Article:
woman in lake

woman in lake

The day we buried my mother was the second worst day of my life, the first being the day she died. Happiness and good cheer felt like distant memories. They felt like something I’d lost when she died. But my mom knew that even in the darkest times, we can still laugh; we can still smile. Those are the times we need it the most. Smiles and laughter may feel uncomfortable because it may seem like you are moving on or forgetting about your person. But it only means that you’re learning how to live with loss. My friend the poet Maggie Smith calls it “the andness of things.”

Death requires you to reconfigure your expectations around pleasure and joy. Things that previously only brought you joy — getting a promotion, having your nails done, or watching a football game — may be tinged with sadness or nostalgia because your partner, mother, or son isn’t there with you. I absolutely do not advise a “fake it till you make it” approach. It may seem counterintuitive, but to access your joy, you must sit with your grief while allowing natural moments of respite.

When I returned to my apartment in New York after losing my mother, all I was thinking about was survival. I had to remind myself to eat and take medication to sleep. I was wildly anxious and depressed, and I kept asking myself, “How am I going to get through this? Am I going to get through this?” Those were the two questions running through my brain 24 hours a day. I wasn’t ready to talk about my grief or share memories of my dead mother with my friends or family. I needed a break from it all, but I didn’t even know how to express that.

My friend Matt insisted on taking me out to a bar we all loved at the time, a loud and rowdy spot, the kind of place that made serious conversations impossible. I was not ready to go to a bar. It felt wrong. I was sad; I missed my mom terribly, and I wanted to be left alone in my misery. He insisted, and then when we got there, he proceeded to do a “Stuntman Shot,” which I had never seen before. He snorted salt, took a shot of tequila, and then squirted lime in his eye. I laughed out loud at his absurd and childish behavior, and it is admittedly one of the only memories I have of my first days back in New York after my mother died. His foolishness was exactly what I needed that night.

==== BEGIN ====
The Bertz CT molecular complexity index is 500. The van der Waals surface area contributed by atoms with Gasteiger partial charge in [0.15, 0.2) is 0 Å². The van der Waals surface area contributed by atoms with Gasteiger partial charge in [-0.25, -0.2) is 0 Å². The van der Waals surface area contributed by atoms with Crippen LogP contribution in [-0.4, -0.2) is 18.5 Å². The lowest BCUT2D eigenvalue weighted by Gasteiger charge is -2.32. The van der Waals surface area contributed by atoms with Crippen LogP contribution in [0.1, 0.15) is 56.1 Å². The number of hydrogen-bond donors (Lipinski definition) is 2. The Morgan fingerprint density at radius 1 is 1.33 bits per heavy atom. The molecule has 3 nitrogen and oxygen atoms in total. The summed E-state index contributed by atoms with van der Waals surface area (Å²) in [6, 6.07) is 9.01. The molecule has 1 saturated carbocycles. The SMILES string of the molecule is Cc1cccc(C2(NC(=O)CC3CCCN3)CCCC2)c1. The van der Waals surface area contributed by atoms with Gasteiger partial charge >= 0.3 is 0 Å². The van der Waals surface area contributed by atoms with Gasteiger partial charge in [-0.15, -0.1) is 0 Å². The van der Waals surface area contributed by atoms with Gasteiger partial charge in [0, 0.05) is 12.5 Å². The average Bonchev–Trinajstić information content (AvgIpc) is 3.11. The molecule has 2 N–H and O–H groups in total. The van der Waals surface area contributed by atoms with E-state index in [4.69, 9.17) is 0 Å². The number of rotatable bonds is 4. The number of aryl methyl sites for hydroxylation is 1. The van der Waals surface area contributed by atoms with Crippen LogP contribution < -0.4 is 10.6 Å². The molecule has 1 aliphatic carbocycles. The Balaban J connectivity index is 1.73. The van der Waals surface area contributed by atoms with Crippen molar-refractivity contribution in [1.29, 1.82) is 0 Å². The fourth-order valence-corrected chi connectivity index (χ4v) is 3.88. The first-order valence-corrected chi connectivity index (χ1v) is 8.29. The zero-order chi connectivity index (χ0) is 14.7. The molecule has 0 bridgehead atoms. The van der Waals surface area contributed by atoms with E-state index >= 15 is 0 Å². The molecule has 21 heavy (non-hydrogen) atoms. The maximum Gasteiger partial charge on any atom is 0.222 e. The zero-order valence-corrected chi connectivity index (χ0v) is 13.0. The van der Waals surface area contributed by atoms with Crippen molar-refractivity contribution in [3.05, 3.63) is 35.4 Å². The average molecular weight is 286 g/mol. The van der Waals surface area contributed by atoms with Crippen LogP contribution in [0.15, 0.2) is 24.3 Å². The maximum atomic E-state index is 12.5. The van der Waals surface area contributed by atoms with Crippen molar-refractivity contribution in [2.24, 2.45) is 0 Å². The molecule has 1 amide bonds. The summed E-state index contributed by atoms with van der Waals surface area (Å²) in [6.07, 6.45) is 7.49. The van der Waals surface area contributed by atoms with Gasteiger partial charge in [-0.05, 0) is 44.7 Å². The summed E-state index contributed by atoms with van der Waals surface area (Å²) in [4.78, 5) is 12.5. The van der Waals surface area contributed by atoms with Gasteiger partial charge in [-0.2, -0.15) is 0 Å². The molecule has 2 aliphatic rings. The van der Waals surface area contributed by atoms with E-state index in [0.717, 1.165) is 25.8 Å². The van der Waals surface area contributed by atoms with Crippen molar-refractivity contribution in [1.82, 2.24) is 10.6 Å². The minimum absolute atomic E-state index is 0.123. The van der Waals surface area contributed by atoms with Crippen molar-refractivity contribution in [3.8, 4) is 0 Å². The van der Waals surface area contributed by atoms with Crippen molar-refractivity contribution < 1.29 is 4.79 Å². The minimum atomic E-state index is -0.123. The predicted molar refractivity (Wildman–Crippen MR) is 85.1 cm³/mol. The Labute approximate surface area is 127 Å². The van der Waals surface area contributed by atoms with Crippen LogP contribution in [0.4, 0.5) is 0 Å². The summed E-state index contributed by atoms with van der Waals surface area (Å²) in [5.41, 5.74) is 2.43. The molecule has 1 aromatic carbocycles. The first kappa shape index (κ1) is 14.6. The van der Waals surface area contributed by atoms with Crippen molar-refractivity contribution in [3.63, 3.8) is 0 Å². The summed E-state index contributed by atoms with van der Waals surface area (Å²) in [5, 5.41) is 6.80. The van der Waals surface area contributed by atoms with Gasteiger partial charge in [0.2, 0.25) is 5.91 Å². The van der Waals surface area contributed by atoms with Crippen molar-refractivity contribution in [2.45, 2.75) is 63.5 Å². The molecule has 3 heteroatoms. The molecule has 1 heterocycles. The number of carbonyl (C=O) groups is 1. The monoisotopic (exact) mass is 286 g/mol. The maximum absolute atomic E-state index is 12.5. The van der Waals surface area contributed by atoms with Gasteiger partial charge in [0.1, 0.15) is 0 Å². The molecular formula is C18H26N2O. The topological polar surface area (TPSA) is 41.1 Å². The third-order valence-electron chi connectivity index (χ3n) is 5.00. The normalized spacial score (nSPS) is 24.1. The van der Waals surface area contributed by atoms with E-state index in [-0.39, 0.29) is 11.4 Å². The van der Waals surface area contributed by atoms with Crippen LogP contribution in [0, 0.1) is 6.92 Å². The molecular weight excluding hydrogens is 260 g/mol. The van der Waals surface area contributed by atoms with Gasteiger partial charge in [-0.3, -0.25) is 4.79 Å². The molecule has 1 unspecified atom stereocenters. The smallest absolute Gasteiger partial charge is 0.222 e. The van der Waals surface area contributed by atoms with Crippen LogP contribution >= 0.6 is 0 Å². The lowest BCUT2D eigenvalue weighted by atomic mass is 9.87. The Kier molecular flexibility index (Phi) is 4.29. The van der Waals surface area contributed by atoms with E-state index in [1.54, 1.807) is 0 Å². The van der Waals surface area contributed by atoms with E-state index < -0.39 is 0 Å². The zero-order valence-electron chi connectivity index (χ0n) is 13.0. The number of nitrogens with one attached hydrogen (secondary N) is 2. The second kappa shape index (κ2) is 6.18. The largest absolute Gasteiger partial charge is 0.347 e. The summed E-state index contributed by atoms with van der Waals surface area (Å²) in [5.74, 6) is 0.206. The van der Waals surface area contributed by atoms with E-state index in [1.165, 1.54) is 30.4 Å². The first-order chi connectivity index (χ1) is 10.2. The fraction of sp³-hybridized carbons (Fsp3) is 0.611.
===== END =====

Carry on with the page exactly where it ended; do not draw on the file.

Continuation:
You are worthy of joy. And not in the “your person would want you to be happy” sort of way, which is probably true but annoying to hear on repeat. You deserve joy simply as a living and breathing human being. You deserve joy, even if it is at times tinged with grief. Your joy is as deserving as a child’s — the most innocent of us all. When was the last time you went sledding? You deserve that kind of joy, too.

If you ask those who knew my mother what they remember most about her, they will tell you about her smile, how she was always smiling, and not in a forced, smiling-through-the-pain kind of way, but in a way that was genuine and full of love. She was sick often and honest about her struggles. She knew joy was essential to her survival and any ounce of healing.

If you are going to live a full life after loss, you have to find your way back to joy. Through all of her physical pain, my mom was able to access joy. Experiencing joy for most people is often in the simplest things. My mom didn’t have a lot financially, but she saved little bits of money throughout the year to fund her joy, which generally centered around celebrations and giving to others. She did whatever she needed to make it happen, even if making it happen simply involved sitting in a wheelchair, or even a hospital bed, bossing the rest of us around. She understood on a cellular level that no matter how hard life is, no matter how much grief or trauma you’re forced to manage, life is still meant to be lived. My mom literally died laughing. Her commitment to joy is my inheritance.

Do not feel like you are deceiving your person by experiencing joy. Experiencing joy is one of the many ways you can continue to love them.

Marisa Renee Lee is the author of Grief Is Love: Living With Loss, which came out this week. She’s also the CEO of Beacon Advisors, co-founder of Supportal, and founder of The Pink Agenda. She is a former appointee in the Obama White House and served as the Managing Director of the My Brother’s Keeper Alliance, a nonprofit born out of President Obama’s call to action to address the barriers to success that boys and young men of color disproportionately face. Her writing has appeared in Vogue, Glamour, MSNBC and other publications. Marisa Renee Lee is a graduate of Harvard College and an obsessive home cook. She lives near Washington, D.C., with her husband, son and dog.

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(Top photo by Mosuno/Stocksy. Author photo of Marisa Renee Lee by David Needleman. Excerpt from Grief Is Love published with permission.)